In diseased states, the composition of an individual’s tissues and cells changes. In cancer, for example, cells multiply at a much faster rate than normal cells by feeding on glucose.
If an individual has cancer or cancer is suspected, a nuclear medicine specialist performs a PET scan to see exactly what is going on inside that person’s body.
During a PET scan, a patient is injected with a very small amount of a radiotracer such as fluorodeoxyglucose (FDG), which contains a radioactive form of glucose. The radiotracer travels through the body and is absorbed by the tissues or the organ being studied. The patient then lies down on a scanner table and the PET scanner receive signals emitted by the injected radiotracer. Using these signals, the PET scanner measures glucose activity and a computer creates an image out of the data received.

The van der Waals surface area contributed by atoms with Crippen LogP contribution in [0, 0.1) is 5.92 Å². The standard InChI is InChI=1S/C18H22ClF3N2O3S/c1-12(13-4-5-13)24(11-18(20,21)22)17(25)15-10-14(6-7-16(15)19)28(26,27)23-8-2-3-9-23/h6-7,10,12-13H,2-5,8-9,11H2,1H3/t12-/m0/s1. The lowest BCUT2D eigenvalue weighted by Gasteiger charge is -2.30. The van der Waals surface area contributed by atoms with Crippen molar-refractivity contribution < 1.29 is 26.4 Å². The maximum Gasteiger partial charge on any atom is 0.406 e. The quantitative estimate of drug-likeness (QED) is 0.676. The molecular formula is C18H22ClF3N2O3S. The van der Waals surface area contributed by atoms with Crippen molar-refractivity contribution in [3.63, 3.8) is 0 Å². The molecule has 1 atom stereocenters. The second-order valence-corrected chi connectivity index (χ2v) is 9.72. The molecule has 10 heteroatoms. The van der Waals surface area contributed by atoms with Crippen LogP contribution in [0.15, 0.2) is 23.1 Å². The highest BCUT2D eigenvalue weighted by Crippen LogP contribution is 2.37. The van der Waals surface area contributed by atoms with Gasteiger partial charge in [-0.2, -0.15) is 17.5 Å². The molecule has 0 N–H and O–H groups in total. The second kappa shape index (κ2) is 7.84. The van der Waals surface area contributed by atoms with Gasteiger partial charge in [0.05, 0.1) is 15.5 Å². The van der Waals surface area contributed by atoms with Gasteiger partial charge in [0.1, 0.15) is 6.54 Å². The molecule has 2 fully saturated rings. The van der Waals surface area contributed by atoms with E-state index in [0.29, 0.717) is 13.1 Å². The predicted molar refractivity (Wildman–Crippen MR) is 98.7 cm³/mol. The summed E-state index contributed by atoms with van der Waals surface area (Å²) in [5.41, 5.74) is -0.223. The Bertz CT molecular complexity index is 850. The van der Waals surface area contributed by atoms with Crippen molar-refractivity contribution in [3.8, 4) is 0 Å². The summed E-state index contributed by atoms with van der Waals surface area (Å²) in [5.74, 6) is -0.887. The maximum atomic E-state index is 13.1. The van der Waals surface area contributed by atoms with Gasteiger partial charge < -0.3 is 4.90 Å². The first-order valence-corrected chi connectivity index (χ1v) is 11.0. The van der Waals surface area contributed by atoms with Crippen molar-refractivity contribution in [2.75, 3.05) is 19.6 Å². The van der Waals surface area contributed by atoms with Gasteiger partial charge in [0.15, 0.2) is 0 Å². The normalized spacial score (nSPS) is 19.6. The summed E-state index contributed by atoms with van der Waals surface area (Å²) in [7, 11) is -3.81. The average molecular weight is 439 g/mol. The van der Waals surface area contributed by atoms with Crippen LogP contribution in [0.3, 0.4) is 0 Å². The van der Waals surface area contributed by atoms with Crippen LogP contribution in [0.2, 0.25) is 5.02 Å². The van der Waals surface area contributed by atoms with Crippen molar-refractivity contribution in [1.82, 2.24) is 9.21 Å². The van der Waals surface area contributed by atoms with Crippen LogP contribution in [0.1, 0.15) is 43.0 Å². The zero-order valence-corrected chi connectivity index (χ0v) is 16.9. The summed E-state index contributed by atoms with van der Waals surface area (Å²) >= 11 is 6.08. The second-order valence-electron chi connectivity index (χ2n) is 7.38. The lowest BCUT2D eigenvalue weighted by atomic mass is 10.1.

PET-CT Patient Preparation
- Nothing by mouth (NPO) except water for 6 hours prior to your appointment.
- The patient may only drink water that morning. Take all necessary medicines only with water.
- Low carbohydrate intake during last night’s meal.
- Refrain from exercise for 24-48 hours prior to the test.
- If you are diabetic, and on insulin, ask for an afternoon appointment. (to have early breakfast)
- Bring insulin and all medicines to the clinic.
- Please inform us if you are claustrophobic. Bring a ride/driver along.
- Although the actual scan time is typically 20 minutes, expect to spend approximately 2 hours at our facility for your PET-CT scan.
- Wear warm clothes, since the scanner room is cold.